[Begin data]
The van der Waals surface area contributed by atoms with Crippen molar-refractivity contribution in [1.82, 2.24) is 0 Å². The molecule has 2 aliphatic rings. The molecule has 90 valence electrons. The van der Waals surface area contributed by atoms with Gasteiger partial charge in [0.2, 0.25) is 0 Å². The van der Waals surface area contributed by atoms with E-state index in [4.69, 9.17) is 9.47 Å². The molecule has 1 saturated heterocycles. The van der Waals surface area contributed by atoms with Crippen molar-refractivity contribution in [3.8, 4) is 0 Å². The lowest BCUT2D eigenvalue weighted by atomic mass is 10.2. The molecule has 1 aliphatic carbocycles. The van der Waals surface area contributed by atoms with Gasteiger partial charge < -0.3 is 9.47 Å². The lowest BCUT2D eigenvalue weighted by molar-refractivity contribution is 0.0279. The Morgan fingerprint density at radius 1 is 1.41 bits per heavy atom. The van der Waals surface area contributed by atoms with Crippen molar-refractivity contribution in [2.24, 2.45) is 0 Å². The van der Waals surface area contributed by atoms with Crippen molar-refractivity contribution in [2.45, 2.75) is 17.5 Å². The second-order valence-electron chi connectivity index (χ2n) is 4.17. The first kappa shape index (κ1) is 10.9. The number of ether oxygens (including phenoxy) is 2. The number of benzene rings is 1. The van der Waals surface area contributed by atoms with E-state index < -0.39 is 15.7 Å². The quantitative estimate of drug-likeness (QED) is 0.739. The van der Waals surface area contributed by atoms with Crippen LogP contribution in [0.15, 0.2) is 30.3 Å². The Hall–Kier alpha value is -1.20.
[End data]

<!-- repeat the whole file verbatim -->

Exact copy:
The van der Waals surface area contributed by atoms with Crippen molar-refractivity contribution in [1.82, 2.24) is 0 Å². The molecule has 2 aliphatic rings. The molecule has 90 valence electrons. The van der Waals surface area contributed by atoms with Gasteiger partial charge in [0.2, 0.25) is 0 Å². The van der Waals surface area contributed by atoms with E-state index in [4.69, 9.17) is 9.47 Å². The molecule has 1 saturated heterocycles. The van der Waals surface area contributed by atoms with Crippen molar-refractivity contribution in [3.8, 4) is 0 Å². The lowest BCUT2D eigenvalue weighted by atomic mass is 10.2. The molecule has 1 aliphatic carbocycles. The van der Waals surface area contributed by atoms with Gasteiger partial charge < -0.3 is 9.47 Å². The lowest BCUT2D eigenvalue weighted by molar-refractivity contribution is 0.0279. The Morgan fingerprint density at radius 1 is 1.41 bits per heavy atom. The van der Waals surface area contributed by atoms with Crippen molar-refractivity contribution in [2.24, 2.45) is 0 Å². The van der Waals surface area contributed by atoms with Crippen molar-refractivity contribution in [2.45, 2.75) is 17.5 Å². The second-order valence-electron chi connectivity index (χ2n) is 4.17. The first kappa shape index (κ1) is 10.9. The number of ether oxygens (including phenoxy) is 2. The number of benzene rings is 1. The van der Waals surface area contributed by atoms with E-state index < -0.39 is 15.7 Å². The quantitative estimate of drug-likeness (QED) is 0.739. The van der Waals surface area contributed by atoms with Crippen LogP contribution in [0.15, 0.2) is 30.3 Å². The Hall–Kier alpha value is -1.20.